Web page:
The anti-counterfeiting trade agreement (ACTA) was released today. The release follows simmering controversy over the secretive discussions. Earlier drafts and country positions had been intermittently leaked. This is the first official release. It contains the full text, but it lacks the each country’s stated positions.

The decision to release the text emerged in response to “the dramatic 633 to 13 vote in the European Parliament, that demanded the text be published,” according to James Love, Director, KEI. Many of the arguments enumerated in the debate drew from the July 22, 2009 letter to the USTR signed by the Electronic Frontier Foundation, Essential Action, Knowledge Ecology International (KEI), Public Knowledge, Salud y Fãrmacos, Trans Atlantic Consumer Dialogue (TACD), Universities Allied for Essential Medicines (UAEM), and US PIRG.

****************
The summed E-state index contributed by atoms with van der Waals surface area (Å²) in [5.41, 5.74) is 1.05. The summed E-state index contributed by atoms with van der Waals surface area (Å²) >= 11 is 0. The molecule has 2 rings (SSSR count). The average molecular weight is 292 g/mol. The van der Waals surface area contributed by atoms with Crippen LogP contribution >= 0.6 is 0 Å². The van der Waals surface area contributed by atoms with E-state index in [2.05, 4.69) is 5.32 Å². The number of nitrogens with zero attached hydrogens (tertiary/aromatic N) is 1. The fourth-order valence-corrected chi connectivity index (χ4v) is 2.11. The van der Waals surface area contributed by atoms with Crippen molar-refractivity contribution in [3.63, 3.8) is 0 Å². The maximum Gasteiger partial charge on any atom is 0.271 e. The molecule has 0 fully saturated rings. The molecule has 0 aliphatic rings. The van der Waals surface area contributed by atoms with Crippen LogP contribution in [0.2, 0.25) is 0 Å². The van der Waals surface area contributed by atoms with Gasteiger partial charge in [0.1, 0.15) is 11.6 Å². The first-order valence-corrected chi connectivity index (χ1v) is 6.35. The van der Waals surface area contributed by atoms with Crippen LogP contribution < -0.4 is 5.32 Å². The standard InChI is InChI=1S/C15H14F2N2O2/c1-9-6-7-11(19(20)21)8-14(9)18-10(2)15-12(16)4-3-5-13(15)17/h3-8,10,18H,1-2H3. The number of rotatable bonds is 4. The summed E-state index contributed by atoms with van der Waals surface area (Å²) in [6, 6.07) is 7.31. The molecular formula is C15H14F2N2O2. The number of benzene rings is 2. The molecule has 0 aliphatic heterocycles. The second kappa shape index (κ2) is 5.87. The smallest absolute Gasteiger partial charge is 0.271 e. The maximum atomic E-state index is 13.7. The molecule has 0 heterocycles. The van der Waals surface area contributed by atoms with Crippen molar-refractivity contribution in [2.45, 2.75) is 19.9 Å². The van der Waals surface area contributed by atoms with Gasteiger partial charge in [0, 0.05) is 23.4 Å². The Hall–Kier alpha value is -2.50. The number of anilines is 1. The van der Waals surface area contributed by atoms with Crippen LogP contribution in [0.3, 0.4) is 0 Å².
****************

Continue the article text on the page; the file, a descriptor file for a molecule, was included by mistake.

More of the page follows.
The controversy has ranged from the contents of the proposed agreement to the manner by which it might be fulfilled. Lawrence Lessig and Jack Goldsmith, professors of law at Harvard, criticized both in an editorial in the Washington Post on 25 March 2010. The proposed agreement that had been leaked at the time reflected innovations that were not covered by US law and would preempt existing communications and intellectual property laws and enforcement. Lessig and Goldsmith argue that it would not only dramatically change many of these laws, but should the ACTA draft be passed by Obama, it would set a dangerous precedent for the expansion of presidential authority into the legislative branch.

The Trans-Atlantic Consumer Dialogue (TACD), a consumer-oriented trade advisory board to the US government and European Union, will hold an open discussion of the text on April 28th at the US Department of Commerce. The TACD membership includes 79 US and EU consumer organizations, as well as observer members from Canada and Australia. The organization aims to promote EU and US consumer interests in the context of EU and US political negotiations and agreements, and they have been very active on ACTA, as well as issues such as net neutrality.

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